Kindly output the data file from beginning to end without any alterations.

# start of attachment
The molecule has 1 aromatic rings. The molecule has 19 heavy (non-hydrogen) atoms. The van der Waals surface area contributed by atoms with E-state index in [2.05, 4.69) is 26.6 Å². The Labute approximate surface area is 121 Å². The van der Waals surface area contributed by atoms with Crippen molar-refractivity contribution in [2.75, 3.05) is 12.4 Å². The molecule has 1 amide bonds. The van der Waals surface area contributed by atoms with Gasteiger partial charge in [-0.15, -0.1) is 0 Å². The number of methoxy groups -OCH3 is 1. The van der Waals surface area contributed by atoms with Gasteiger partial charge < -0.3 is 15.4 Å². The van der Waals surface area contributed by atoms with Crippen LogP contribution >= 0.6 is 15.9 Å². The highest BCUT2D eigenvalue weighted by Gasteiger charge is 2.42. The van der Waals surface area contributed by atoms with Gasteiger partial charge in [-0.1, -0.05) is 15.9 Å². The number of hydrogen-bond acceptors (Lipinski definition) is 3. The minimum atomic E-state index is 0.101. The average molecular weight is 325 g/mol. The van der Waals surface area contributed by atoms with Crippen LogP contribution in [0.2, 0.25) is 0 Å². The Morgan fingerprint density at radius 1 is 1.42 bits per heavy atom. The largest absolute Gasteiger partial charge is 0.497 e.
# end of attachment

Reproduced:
The molecule has 1 aromatic rings. The molecule has 19 heavy (non-hydrogen) atoms. The van der Waals surface area contributed by atoms with E-state index in [2.05, 4.69) is 26.6 Å². The Labute approximate surface area is 121 Å². The van der Waals surface area contributed by atoms with Crippen molar-refractivity contribution in [2.75, 3.05) is 12.4 Å². The molecule has 1 amide bonds. The van der Waals surface area contributed by atoms with Gasteiger partial charge in [-0.15, -0.1) is 0 Å². The number of methoxy groups -OCH3 is 1. The van der Waals surface area contributed by atoms with Gasteiger partial charge < -0.3 is 15.4 Å². The van der Waals surface area contributed by atoms with Crippen LogP contribution >= 0.6 is 15.9 Å². The highest BCUT2D eigenvalue weighted by Gasteiger charge is 2.42. The van der Waals surface area contributed by atoms with Gasteiger partial charge in [-0.1, -0.05) is 15.9 Å². The number of hydrogen-bond acceptors (Lipinski definition) is 3. The minimum atomic E-state index is 0.101. The average molecular weight is 325 g/mol. The van der Waals surface area contributed by atoms with Crippen LogP contribution in [0.2, 0.25) is 0 Å². The Morgan fingerprint density at radius 1 is 1.42 bits per heavy atom. The largest absolute Gasteiger partial charge is 0.497 e.